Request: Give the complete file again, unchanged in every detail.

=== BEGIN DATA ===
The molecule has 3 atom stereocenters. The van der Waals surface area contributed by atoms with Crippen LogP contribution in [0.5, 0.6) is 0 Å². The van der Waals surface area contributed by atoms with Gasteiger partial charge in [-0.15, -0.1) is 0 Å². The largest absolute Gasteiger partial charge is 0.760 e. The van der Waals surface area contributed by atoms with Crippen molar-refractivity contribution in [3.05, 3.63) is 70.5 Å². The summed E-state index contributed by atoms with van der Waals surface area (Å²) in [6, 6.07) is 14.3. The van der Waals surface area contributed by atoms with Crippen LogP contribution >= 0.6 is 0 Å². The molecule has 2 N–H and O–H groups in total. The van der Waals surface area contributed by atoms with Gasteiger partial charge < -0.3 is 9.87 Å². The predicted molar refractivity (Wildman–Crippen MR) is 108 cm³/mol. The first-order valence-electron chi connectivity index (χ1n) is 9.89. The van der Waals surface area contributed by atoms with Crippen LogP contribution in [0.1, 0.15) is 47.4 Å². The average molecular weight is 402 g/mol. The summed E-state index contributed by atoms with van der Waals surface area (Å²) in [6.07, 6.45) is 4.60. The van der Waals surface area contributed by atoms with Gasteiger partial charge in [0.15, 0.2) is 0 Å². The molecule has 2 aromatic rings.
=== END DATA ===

The molecule has 3 atom stereocenters. The van der Waals surface area contributed by atoms with Crippen LogP contribution in [0.5, 0.6) is 0 Å². The van der Waals surface area contributed by atoms with Gasteiger partial charge in [-0.15, -0.1) is 0 Å². The largest absolute Gasteiger partial charge is 0.760 e. The van der Waals surface area contributed by atoms with Crippen molar-refractivity contribution in [3.05, 3.63) is 70.5 Å². The summed E-state index contributed by atoms with van der Waals surface area (Å²) in [6, 6.07) is 14.3. The van der Waals surface area contributed by atoms with Crippen LogP contribution >= 0.6 is 0 Å². The molecule has 2 N–H and O–H groups in total. The van der Waals surface area contributed by atoms with Gasteiger partial charge < -0.3 is 9.87 Å². The predicted molar refractivity (Wildman–Crippen MR) is 108 cm³/mol. The first-order valence-electron chi connectivity index (χ1n) is 9.89. The van der Waals surface area contributed by atoms with Crippen LogP contribution in [0.1, 0.15) is 47.4 Å². The average molecular weight is 402 g/mol. The summed E-state index contributed by atoms with van der Waals surface area (Å²) in [6.07, 6.45) is 4.60. The van der Waals surface area contributed by atoms with Gasteiger partial charge in [0.15, 0.2) is 0 Å². The molecule has 2 aromatic rings.